Pirsig, Robert M(aynard)

(Contemporary Literary Criticism)

Pirsig, Robert M(aynard) 1928–

Pirsig is an American novelist whose "lifelong compulsion to negotiate a workable intellectual contract with Ultimate Reality" has given us the extraordinary novel Zen and the Art of Motorcycle Maintenance. (See also Contemporary Authors, Vols. 53-56.)

[As] Pirsig talks on [in Zen and the Art of Motorcycle Maintenance], one feels a certain ominous hollowness to his arguments. The technological optimism, for instance, that is crucial to his world view is not persuasive. At bad moments Pirsig can lapse into chamber of commerce talk, reminding the reader that life in an industrial society is superior to that in a primitive one, and that "a technology that produces debris can find, and is finding, ways of disposing of it without ecological upset." Well, maybe, but it is not obvious that because technology has brought us to someplace better it might not lead us further, to someplace worse.

Even when he is at his most telling on the subject of technology, Pirsig seems to forget some essential truths. He misses, for example, the fact that individual salvation may spell collective doom: the now familiar "tragedy of the commons." He misses, too, the gratuitous, wanton symbolic power a man with a machine may wield, his ability to influence the world around him beyond his natural powers of articulation and apart from his social and political affiliations. Should all the residents of my town become devoted motorcyclists, no matter with what epiphanous love we replace our points and plugs, we will shatter the peace of Sunday afternoon, annoy one another, and each will hate the place that all have created.

What is absent from Pirsig's arguments is what is absent from the life he describes: a developed sense of the inevitable mutuality of experience. It is with true dismay that the reader realizes that the battle he describes in the past is being reenacted in the present, and that the outcome is by no means certain….

Zen and the Art of Motorcycle Maintenance is a bold book. Its author disregards the risks of humiliation and speaks without the aid of a social support system (without a professorial chair or a title, not even the title "novelist") about the largest issues. The issues are ones that have inhabited our culture and which now consume more and more of our conscious life: how to think about the hated and beloved machines … how to blunt the force of onrushing linear thought … how to escape the traps of "individuality" without obliterating the self. And in his own confessional story he dares to render more than he fully understands. High intelligence, high intention, and deeply flawed self-knowledge: ingredients of tragedy, and so they have been in the life this book recounts, but they have also produced a self-sacrificial document of a strength that is not commonly found in works of more deliberate art. (p. 94)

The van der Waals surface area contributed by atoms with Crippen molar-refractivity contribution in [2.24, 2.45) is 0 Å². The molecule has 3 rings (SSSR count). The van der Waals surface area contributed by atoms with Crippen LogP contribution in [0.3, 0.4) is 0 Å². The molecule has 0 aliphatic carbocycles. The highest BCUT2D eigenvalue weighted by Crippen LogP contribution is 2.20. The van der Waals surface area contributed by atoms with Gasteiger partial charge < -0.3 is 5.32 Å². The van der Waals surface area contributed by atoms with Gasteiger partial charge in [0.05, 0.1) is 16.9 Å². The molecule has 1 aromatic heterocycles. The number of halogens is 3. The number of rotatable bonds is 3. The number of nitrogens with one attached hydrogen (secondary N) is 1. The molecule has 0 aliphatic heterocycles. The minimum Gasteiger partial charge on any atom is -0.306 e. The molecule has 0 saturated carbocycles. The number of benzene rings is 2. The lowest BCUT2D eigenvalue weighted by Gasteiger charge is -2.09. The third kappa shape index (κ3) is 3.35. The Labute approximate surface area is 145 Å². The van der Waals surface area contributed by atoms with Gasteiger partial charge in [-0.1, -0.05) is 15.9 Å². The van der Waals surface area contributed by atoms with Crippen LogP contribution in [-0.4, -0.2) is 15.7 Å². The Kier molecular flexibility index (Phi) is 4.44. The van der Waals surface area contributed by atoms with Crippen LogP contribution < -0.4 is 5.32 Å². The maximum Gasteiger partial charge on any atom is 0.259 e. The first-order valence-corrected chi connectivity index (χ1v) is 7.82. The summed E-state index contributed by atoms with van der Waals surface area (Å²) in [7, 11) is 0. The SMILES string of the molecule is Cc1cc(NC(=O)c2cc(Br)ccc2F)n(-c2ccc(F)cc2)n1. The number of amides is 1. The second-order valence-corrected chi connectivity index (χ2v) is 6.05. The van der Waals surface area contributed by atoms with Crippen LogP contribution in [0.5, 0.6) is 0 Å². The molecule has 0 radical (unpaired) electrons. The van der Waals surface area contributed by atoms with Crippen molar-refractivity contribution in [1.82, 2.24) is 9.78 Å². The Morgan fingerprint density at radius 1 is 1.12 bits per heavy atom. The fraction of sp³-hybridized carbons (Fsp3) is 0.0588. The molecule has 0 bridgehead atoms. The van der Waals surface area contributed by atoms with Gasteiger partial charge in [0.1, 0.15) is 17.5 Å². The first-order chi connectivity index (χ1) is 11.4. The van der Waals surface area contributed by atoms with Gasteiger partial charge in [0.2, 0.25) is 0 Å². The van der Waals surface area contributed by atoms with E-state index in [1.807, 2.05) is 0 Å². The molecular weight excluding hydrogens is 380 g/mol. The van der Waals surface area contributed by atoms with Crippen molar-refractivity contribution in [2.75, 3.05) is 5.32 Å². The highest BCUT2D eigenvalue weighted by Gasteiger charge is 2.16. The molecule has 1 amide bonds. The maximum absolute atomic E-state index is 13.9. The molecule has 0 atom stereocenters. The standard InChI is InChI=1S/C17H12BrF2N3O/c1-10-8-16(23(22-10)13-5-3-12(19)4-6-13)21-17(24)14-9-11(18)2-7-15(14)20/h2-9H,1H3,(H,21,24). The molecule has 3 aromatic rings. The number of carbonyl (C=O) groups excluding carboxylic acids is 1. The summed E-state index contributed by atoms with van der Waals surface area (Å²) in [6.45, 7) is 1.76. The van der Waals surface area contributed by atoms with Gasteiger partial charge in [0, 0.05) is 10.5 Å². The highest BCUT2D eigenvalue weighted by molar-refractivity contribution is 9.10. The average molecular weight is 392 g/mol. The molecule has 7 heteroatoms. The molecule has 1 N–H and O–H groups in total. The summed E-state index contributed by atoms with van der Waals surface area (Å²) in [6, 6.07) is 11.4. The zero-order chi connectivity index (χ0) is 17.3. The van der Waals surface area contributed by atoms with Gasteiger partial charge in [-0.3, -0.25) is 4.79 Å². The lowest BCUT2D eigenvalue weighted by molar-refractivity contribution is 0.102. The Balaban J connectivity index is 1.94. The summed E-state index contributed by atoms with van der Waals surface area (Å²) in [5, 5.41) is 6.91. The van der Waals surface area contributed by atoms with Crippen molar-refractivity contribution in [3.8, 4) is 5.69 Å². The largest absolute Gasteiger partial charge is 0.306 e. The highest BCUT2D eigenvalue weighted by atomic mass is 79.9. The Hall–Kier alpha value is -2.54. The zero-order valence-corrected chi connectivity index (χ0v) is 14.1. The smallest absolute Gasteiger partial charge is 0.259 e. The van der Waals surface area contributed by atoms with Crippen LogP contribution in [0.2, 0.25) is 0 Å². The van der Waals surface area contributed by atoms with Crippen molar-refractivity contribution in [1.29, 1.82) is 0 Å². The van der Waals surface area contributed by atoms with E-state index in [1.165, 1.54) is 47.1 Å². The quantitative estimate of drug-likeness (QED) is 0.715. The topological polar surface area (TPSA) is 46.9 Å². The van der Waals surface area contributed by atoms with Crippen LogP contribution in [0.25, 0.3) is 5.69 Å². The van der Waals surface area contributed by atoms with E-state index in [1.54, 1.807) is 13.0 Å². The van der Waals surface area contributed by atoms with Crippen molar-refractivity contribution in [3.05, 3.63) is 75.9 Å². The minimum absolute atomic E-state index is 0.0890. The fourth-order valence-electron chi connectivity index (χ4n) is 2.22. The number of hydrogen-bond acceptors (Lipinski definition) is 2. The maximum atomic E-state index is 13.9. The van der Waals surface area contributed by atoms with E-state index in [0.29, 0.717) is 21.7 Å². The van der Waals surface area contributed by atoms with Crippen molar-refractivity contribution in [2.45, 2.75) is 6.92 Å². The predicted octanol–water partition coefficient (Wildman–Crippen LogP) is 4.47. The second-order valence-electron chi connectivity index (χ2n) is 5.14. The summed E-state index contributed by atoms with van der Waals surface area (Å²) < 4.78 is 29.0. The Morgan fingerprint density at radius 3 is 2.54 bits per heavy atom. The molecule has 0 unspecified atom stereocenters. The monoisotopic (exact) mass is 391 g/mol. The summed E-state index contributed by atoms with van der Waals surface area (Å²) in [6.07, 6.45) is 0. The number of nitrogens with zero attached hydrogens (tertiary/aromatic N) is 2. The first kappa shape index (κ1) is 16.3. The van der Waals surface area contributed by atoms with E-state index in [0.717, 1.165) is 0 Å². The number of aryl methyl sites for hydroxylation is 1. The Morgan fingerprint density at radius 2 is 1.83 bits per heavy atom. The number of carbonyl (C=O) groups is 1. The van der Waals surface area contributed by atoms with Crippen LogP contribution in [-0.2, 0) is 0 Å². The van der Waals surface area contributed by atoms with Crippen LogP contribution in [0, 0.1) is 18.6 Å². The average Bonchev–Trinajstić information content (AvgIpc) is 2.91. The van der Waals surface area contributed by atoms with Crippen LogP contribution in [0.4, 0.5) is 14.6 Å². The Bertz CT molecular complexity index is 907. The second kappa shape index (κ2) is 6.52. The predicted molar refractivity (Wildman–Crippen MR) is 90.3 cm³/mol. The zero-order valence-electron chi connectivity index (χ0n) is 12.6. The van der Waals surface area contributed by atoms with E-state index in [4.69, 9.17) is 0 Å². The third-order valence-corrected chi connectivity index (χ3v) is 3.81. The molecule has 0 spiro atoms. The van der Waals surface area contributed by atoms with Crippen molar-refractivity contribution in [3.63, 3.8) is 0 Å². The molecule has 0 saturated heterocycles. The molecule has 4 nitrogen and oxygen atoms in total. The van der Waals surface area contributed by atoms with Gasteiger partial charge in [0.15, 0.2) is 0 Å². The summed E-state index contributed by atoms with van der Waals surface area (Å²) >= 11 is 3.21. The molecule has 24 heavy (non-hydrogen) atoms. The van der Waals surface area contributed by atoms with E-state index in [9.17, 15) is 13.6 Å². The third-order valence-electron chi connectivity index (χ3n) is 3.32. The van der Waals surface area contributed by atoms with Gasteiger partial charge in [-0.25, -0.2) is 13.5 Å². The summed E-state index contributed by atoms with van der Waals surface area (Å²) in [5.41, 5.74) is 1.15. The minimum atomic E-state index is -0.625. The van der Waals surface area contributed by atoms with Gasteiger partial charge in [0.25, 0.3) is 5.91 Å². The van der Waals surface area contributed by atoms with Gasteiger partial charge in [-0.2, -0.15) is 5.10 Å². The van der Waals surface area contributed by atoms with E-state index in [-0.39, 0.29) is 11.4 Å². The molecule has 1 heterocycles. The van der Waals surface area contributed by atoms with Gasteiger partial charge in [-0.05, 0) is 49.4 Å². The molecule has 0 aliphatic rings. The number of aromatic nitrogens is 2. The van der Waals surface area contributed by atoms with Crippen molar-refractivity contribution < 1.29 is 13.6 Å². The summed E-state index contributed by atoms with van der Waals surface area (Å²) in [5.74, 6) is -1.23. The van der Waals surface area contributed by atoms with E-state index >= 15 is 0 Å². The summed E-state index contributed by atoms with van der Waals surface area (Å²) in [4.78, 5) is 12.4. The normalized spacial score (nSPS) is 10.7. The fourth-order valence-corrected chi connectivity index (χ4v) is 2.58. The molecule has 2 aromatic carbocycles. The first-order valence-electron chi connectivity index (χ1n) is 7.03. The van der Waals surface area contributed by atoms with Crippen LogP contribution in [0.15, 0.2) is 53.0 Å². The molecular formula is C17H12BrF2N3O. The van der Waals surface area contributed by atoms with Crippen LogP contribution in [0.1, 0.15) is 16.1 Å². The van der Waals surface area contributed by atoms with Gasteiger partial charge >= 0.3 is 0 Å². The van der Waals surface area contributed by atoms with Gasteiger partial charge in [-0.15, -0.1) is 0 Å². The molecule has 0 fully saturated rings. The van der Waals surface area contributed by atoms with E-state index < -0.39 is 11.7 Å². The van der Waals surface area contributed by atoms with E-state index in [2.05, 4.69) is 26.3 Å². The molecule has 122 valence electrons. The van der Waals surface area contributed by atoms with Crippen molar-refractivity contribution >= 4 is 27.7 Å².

Richard Todd, "Praise God, From Whom All Ball Bearings Flow," in The Atlantic Monthly (copyright © 1974 by The Atlantic Monthly Company, Boston, Mass.; reprinted with permission), September, 1974, pp. 92-4.

Zen and the Art of Motorcycle Maintenance is trying to initiate a philosophical change, and simultaneously a change of imagination and sensibility, in its readers. It's an ambitious and exciting aim, and the only question is, How successful is it?

One of the strengths of the book is its dramatization of the passion and riskiness of truth-hunting: in original thought, passions are at the full, and the thinker's sanity, love and life are at stake, involving lonely terrors and survival procedures the timid, who've never questioned the mythos, know nothing of. The first zen insight is a cataclysm and a lot of people are registered insane at this point and get locked up. The narrator of this autobiographical recreation was one of the unlucky ones. He was subjected to the technological violence of 'annihilation' electroshock therapy and his personality killed. When 'he' came to, he had to construct a new personality. This book's an account of a lonely motor bike holiday, with his son, over the territory the former man—now a ghost he calls Phaedrus—lived in. Both father and son are in fact incurably mourning the man who died; and neither of them will be able to find themselves and each other—in zen of course they are each other—or love until the narrator stops thinking of Phaedrus as someone else and integrates.

It's ghostly, but far from a horror story, and at points deeply moving—and an extreme account of everyone's relation to the people he once was, who have died. 'We' tread the corridors 'we' once trod. Who is the ghost? 'Saw I an old man young, or young man old?'